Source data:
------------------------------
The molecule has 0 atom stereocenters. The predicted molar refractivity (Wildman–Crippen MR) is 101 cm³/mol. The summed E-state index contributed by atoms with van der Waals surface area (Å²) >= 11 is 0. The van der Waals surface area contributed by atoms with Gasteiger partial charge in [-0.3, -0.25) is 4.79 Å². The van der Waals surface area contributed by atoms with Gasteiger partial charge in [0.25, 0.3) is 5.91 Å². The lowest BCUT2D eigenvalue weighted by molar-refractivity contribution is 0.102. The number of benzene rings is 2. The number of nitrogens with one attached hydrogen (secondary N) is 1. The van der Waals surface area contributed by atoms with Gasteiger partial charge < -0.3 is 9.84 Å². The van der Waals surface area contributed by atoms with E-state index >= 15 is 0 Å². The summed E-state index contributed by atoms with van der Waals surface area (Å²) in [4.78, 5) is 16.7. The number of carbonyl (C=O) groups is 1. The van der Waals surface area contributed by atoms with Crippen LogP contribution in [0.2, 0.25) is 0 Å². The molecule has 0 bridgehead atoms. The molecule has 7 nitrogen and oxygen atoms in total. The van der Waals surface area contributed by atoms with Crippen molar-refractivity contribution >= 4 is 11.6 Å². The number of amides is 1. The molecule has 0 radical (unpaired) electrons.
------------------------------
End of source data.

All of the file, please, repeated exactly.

The molecule has 0 atom stereocenters. The predicted molar refractivity (Wildman–Crippen MR) is 101 cm³/mol. The summed E-state index contributed by atoms with van der Waals surface area (Å²) >= 11 is 0. The van der Waals surface area contributed by atoms with Gasteiger partial charge in [-0.3, -0.25) is 4.79 Å². The van der Waals surface area contributed by atoms with Gasteiger partial charge in [0.25, 0.3) is 5.91 Å². The lowest BCUT2D eigenvalue weighted by molar-refractivity contribution is 0.102. The number of benzene rings is 2. The number of nitrogens with one attached hydrogen (secondary N) is 1. The van der Waals surface area contributed by atoms with Gasteiger partial charge < -0.3 is 9.84 Å². The van der Waals surface area contributed by atoms with E-state index >= 15 is 0 Å². The summed E-state index contributed by atoms with van der Waals surface area (Å²) in [4.78, 5) is 16.7. The number of carbonyl (C=O) groups is 1. The van der Waals surface area contributed by atoms with Crippen LogP contribution in [0.2, 0.25) is 0 Å². The molecule has 0 bridgehead atoms. The molecule has 7 nitrogen and oxygen atoms in total. The van der Waals surface area contributed by atoms with Crippen molar-refractivity contribution >= 4 is 11.6 Å². The number of amides is 1. The molecule has 0 radical (unpaired) electrons.